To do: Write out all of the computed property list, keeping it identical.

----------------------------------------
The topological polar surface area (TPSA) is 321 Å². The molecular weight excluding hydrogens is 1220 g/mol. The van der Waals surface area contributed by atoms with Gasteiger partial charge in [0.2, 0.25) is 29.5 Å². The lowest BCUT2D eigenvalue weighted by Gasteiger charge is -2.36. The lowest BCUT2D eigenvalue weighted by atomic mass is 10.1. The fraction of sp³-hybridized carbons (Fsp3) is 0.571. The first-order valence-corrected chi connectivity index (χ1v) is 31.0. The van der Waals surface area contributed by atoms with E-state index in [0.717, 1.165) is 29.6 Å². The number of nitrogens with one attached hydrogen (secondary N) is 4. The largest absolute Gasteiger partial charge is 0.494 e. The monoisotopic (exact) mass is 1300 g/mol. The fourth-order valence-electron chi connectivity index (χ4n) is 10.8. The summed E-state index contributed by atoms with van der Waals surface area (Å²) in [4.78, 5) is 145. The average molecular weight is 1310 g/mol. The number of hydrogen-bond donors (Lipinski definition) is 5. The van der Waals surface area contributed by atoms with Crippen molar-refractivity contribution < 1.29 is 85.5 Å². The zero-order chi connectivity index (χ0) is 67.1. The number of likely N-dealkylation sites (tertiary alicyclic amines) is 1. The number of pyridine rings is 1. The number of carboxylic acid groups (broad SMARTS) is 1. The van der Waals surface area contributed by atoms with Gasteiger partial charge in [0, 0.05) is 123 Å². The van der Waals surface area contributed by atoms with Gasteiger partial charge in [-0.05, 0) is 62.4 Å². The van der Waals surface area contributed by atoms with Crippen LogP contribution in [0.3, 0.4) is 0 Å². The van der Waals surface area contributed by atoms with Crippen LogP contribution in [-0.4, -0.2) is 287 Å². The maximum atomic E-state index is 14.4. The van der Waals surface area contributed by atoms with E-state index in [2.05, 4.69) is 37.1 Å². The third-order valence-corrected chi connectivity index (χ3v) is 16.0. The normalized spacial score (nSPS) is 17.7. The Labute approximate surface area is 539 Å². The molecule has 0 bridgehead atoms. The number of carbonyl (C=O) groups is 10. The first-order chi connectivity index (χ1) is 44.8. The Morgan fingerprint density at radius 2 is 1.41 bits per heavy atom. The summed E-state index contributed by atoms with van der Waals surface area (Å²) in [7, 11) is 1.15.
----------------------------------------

The topological polar surface area (TPSA) is 321 Å². The molecular weight excluding hydrogens is 1220 g/mol. The van der Waals surface area contributed by atoms with Gasteiger partial charge in [0.2, 0.25) is 29.5 Å². The lowest BCUT2D eigenvalue weighted by Gasteiger charge is -2.36. The lowest BCUT2D eigenvalue weighted by atomic mass is 10.1. The fraction of sp³-hybridized carbons (Fsp3) is 0.571. The first-order valence-corrected chi connectivity index (χ1v) is 31.0. The van der Waals surface area contributed by atoms with E-state index in [0.717, 1.165) is 29.6 Å². The number of nitrogens with one attached hydrogen (secondary N) is 4. The largest absolute Gasteiger partial charge is 0.494 e. The monoisotopic (exact) mass is 1300 g/mol. The fourth-order valence-electron chi connectivity index (χ4n) is 10.8. The summed E-state index contributed by atoms with van der Waals surface area (Å²) in [4.78, 5) is 145. The average molecular weight is 1310 g/mol. The number of hydrogen-bond donors (Lipinski definition) is 5. The van der Waals surface area contributed by atoms with Crippen molar-refractivity contribution < 1.29 is 85.5 Å². The zero-order chi connectivity index (χ0) is 67.1. The number of likely N-dealkylation sites (tertiary alicyclic amines) is 1. The number of pyridine rings is 1. The number of carboxylic acid groups (broad SMARTS) is 1. The van der Waals surface area contributed by atoms with Gasteiger partial charge in [0, 0.05) is 123 Å². The van der Waals surface area contributed by atoms with Gasteiger partial charge in [-0.05, 0) is 62.4 Å². The van der Waals surface area contributed by atoms with Crippen LogP contribution in [0.3, 0.4) is 0 Å². The van der Waals surface area contributed by atoms with Crippen LogP contribution in [-0.4, -0.2) is 287 Å². The maximum atomic E-state index is 14.4. The van der Waals surface area contributed by atoms with E-state index in [2.05, 4.69) is 37.1 Å². The third-order valence-corrected chi connectivity index (χ3v) is 16.0. The normalized spacial score (nSPS) is 17.7. The Labute approximate surface area is 539 Å². The molecule has 0 bridgehead atoms. The number of carbonyl (C=O) groups is 10. The first-order chi connectivity index (χ1) is 44.8. The Morgan fingerprint density at radius 2 is 1.41 bits per heavy atom. The summed E-state index contributed by atoms with van der Waals surface area (Å²) in [7, 11) is 1.15.